New global sustainability disclosure standards won’t bring quick local relief

A lot of hope rests on the International Sustainability Standards Board's (ISSB) coming framework for sustainability- and climate-related disclosures.

Given the reputation and reach of the ISSB's backers, many see the new board as being in the best position to drive the Great Unification of sustainability and climate disclosures - the great variation of which has left many feeling like they're flailing about in a sea of inconsistent and incomplete data.

But, much as the ISSB's new guidelines will be welcome, they are also unlikely to bring quick relief to the markets. The journey from draft standards to on-the-ground implementation can be a less-than-straightforward path - one which Singapore companies will have to learn to navigate.

The journey thus far

The ISSB's influence and its potential for driving meaningful change stems from its creation by the IFRS Foundation Trustees, who are responsible for the governance and oversight of the International Financial Reporting Standards (IFRS) Foundation and the International Accounting Standards Board (IASB). These entities issue the world's most widely adopted reporting and accounting standards.

Since its launch in November, the ISSB has wasted little time getting to work. It has already wrapped up public consultation on two exposure drafts: one on sustainability-related disclosures, and the other on climate-related disclosures. Details are available on the IFRS's website (www.ifrs.org).

The board is currently assessing and discussing the feedback it received, and new standards from these consultations are expected by the end of the year.

The ISSB's output is meant to provide a comprehensive global baseline of sustainability-related disclosure standards, thereby providing investors and other capital-market participants with information about companies' sustainability-related risks and opportunities to help them make informed decisions.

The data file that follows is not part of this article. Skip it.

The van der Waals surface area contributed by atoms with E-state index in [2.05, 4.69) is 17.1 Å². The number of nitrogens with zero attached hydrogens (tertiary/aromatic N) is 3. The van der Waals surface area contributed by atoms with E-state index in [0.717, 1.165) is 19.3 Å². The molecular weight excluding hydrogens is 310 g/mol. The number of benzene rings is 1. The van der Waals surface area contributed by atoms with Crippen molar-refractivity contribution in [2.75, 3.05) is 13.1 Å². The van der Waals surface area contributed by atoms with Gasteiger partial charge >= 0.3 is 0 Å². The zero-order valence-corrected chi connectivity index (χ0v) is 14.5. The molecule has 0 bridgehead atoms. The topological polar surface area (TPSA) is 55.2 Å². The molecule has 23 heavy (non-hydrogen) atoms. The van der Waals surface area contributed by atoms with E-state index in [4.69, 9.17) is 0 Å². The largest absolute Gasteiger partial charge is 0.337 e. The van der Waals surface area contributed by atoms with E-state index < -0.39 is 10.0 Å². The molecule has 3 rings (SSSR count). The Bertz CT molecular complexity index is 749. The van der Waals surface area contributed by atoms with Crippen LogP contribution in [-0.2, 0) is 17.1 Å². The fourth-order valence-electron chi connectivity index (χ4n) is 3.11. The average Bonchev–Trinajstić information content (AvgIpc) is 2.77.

This does not, however, mean that the standards will then automatically come into effect the world over.

Making it local

In the case of Singapore, for example, as with the accounting standards issued by IFRS and IASB, local authorities will likely look over the new sustainability and climate-related standards to determine their suitability and applicability to local markets before deciding to adopt them in part or in full.

Here, the Accounting Standards Council (ASC) issues the Financial Reporting Standards, along with the Singapore Financial Reporting Standards (International) and the Singapore Financial Reporting Standards for Small Entities that are used by companies here. These are based on the various IFRS issued by the IASB. The ASC determines their applicability locally, including when they are to take effect.

The local bourse and market regulator, the Singapore Exchange (SGX) has also begun rolling out climate reporting requirements for listed companies, on a "comply or explain" basis in their sustainability reports. Any new disclosure requirements would need to be reconciled with current ones before they are adopted - and ensuring a good fit will take some time and effort.

But not just local

And, it's not just a case of making the new standards sync with domestic or jurisdiction-specific rules and practices - there are also the other international reporting requirements to think about.